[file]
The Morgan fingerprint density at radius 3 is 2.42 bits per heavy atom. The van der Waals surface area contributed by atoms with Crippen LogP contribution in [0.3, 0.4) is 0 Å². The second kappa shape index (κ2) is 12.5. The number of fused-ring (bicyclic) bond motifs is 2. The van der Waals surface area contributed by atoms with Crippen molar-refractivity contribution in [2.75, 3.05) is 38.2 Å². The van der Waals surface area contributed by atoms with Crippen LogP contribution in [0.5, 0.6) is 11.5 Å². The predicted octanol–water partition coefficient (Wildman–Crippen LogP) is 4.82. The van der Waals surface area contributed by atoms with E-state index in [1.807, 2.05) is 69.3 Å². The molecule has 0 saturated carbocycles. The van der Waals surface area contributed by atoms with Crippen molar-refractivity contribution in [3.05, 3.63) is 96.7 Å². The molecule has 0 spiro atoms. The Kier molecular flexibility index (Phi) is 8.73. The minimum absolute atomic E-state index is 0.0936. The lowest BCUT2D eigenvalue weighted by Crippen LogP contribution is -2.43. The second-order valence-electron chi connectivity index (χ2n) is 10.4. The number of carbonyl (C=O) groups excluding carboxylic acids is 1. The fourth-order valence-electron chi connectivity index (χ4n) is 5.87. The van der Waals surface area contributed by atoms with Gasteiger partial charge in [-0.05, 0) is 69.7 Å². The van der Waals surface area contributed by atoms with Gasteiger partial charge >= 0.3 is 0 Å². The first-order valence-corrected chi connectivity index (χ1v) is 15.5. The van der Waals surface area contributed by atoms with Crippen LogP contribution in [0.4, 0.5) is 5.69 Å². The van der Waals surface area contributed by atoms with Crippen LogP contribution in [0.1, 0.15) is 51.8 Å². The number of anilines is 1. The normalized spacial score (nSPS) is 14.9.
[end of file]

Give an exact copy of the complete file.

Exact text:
The Morgan fingerprint density at radius 3 is 2.42 bits per heavy atom. The van der Waals surface area contributed by atoms with Crippen LogP contribution in [0.3, 0.4) is 0 Å². The second kappa shape index (κ2) is 12.5. The number of fused-ring (bicyclic) bond motifs is 2. The van der Waals surface area contributed by atoms with Crippen molar-refractivity contribution in [2.75, 3.05) is 38.2 Å². The van der Waals surface area contributed by atoms with Crippen LogP contribution in [0.5, 0.6) is 11.5 Å². The predicted octanol–water partition coefficient (Wildman–Crippen LogP) is 4.82. The van der Waals surface area contributed by atoms with E-state index in [1.807, 2.05) is 69.3 Å². The molecule has 0 saturated carbocycles. The van der Waals surface area contributed by atoms with Crippen molar-refractivity contribution in [3.05, 3.63) is 96.7 Å². The molecule has 0 spiro atoms. The Kier molecular flexibility index (Phi) is 8.73. The minimum absolute atomic E-state index is 0.0936. The lowest BCUT2D eigenvalue weighted by Crippen LogP contribution is -2.43. The second-order valence-electron chi connectivity index (χ2n) is 10.4. The number of carbonyl (C=O) groups excluding carboxylic acids is 1. The fourth-order valence-electron chi connectivity index (χ4n) is 5.87. The van der Waals surface area contributed by atoms with Gasteiger partial charge in [-0.05, 0) is 69.7 Å². The van der Waals surface area contributed by atoms with Gasteiger partial charge >= 0.3 is 0 Å². The first-order valence-corrected chi connectivity index (χ1v) is 15.5. The van der Waals surface area contributed by atoms with Crippen LogP contribution in [0.4, 0.5) is 5.69 Å². The van der Waals surface area contributed by atoms with Crippen LogP contribution in [0.1, 0.15) is 51.8 Å². The number of anilines is 1. The normalized spacial score (nSPS) is 14.9.